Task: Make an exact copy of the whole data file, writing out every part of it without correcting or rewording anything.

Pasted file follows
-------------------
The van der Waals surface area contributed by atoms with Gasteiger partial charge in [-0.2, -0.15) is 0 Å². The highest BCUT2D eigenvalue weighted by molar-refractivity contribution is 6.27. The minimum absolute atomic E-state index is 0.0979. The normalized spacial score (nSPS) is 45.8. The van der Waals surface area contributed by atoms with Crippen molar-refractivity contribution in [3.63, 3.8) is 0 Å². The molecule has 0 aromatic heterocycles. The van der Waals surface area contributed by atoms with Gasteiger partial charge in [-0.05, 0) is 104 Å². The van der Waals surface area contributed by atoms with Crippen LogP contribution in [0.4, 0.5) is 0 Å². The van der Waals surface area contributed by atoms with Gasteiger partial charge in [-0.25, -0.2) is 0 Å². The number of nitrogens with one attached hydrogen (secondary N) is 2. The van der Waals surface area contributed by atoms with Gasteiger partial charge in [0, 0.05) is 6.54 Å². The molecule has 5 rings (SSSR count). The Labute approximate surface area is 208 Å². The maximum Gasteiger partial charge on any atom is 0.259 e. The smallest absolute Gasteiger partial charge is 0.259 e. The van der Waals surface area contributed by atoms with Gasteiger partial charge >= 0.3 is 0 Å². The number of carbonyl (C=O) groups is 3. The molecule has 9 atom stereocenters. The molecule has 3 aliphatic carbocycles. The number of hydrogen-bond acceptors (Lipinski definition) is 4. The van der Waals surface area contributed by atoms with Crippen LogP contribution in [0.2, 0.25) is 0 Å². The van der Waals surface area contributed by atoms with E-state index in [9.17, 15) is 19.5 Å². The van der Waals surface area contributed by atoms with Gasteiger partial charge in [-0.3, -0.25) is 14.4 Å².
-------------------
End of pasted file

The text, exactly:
The van der Waals surface area contributed by atoms with Gasteiger partial charge in [-0.2, -0.15) is 0 Å². The highest BCUT2D eigenvalue weighted by molar-refractivity contribution is 6.27. The minimum absolute atomic E-state index is 0.0979. The normalized spacial score (nSPS) is 45.8. The van der Waals surface area contributed by atoms with Crippen molar-refractivity contribution in [3.63, 3.8) is 0 Å². The molecule has 0 aromatic heterocycles. The van der Waals surface area contributed by atoms with Gasteiger partial charge in [-0.05, 0) is 104 Å². The van der Waals surface area contributed by atoms with Crippen LogP contribution in [0.4, 0.5) is 0 Å². The van der Waals surface area contributed by atoms with Gasteiger partial charge in [-0.25, -0.2) is 0 Å². The number of nitrogens with one attached hydrogen (secondary N) is 2. The van der Waals surface area contributed by atoms with Gasteiger partial charge in [0, 0.05) is 6.54 Å². The molecule has 5 rings (SSSR count). The Labute approximate surface area is 208 Å². The maximum Gasteiger partial charge on any atom is 0.259 e. The smallest absolute Gasteiger partial charge is 0.259 e. The van der Waals surface area contributed by atoms with Gasteiger partial charge >= 0.3 is 0 Å². The number of carbonyl (C=O) groups is 3. The molecule has 9 atom stereocenters. The molecule has 3 aliphatic carbocycles. The number of hydrogen-bond acceptors (Lipinski definition) is 4. The van der Waals surface area contributed by atoms with Crippen LogP contribution in [0.2, 0.25) is 0 Å². The van der Waals surface area contributed by atoms with E-state index in [9.17, 15) is 19.5 Å². The van der Waals surface area contributed by atoms with Gasteiger partial charge in [-0.3, -0.25) is 14.4 Å².